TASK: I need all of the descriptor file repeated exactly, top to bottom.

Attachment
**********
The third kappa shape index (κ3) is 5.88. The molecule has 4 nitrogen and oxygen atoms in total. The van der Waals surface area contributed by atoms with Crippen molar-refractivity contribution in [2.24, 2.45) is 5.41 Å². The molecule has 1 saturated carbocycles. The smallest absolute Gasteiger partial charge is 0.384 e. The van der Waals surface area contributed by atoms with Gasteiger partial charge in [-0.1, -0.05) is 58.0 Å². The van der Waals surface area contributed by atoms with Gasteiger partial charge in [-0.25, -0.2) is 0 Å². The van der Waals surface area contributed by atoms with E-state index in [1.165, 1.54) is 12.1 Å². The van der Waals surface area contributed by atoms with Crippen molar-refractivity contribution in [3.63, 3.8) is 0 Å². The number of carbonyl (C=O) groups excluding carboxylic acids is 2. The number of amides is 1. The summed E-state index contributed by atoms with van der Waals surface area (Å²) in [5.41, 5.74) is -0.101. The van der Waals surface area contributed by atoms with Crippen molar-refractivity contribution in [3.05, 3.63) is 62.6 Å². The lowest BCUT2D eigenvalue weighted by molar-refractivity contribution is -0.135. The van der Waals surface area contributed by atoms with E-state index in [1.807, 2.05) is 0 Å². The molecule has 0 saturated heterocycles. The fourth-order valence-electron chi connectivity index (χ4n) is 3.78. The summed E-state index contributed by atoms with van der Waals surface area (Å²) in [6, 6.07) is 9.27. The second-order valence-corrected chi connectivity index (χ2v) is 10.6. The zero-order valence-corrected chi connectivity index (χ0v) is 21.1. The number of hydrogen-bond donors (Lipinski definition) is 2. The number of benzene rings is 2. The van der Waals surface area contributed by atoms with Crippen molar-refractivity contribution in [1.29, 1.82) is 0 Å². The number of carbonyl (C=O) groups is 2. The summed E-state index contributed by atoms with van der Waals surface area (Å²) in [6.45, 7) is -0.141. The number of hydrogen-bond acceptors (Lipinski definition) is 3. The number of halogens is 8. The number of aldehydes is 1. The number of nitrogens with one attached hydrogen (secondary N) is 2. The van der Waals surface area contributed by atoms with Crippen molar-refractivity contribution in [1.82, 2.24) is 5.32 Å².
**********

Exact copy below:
The third kappa shape index (κ3) is 5.88. The molecule has 4 nitrogen and oxygen atoms in total. The van der Waals surface area contributed by atoms with Crippen molar-refractivity contribution in [2.24, 2.45) is 5.41 Å². The molecule has 1 saturated carbocycles. The smallest absolute Gasteiger partial charge is 0.384 e. The van der Waals surface area contributed by atoms with Gasteiger partial charge in [-0.1, -0.05) is 58.0 Å². The van der Waals surface area contributed by atoms with Gasteiger partial charge in [-0.25, -0.2) is 0 Å². The van der Waals surface area contributed by atoms with E-state index in [1.165, 1.54) is 12.1 Å². The van der Waals surface area contributed by atoms with Crippen molar-refractivity contribution in [3.63, 3.8) is 0 Å². The number of carbonyl (C=O) groups excluding carboxylic acids is 2. The number of amides is 1. The summed E-state index contributed by atoms with van der Waals surface area (Å²) in [5.41, 5.74) is -0.101. The van der Waals surface area contributed by atoms with Crippen molar-refractivity contribution in [3.05, 3.63) is 62.6 Å². The lowest BCUT2D eigenvalue weighted by molar-refractivity contribution is -0.135. The van der Waals surface area contributed by atoms with E-state index in [1.807, 2.05) is 0 Å². The molecule has 0 saturated heterocycles. The fourth-order valence-electron chi connectivity index (χ4n) is 3.78. The summed E-state index contributed by atoms with van der Waals surface area (Å²) in [6, 6.07) is 9.27. The second-order valence-corrected chi connectivity index (χ2v) is 10.6. The zero-order valence-corrected chi connectivity index (χ0v) is 21.1. The number of hydrogen-bond donors (Lipinski definition) is 2. The number of benzene rings is 2. The van der Waals surface area contributed by atoms with Crippen molar-refractivity contribution in [1.29, 1.82) is 0 Å². The number of carbonyl (C=O) groups is 2. The summed E-state index contributed by atoms with van der Waals surface area (Å²) in [6.45, 7) is -0.141. The number of hydrogen-bond acceptors (Lipinski definition) is 3. The number of halogens is 8. The number of aldehydes is 1. The number of nitrogens with one attached hydrogen (secondary N) is 2. The van der Waals surface area contributed by atoms with Crippen molar-refractivity contribution in [1.82, 2.24) is 5.32 Å².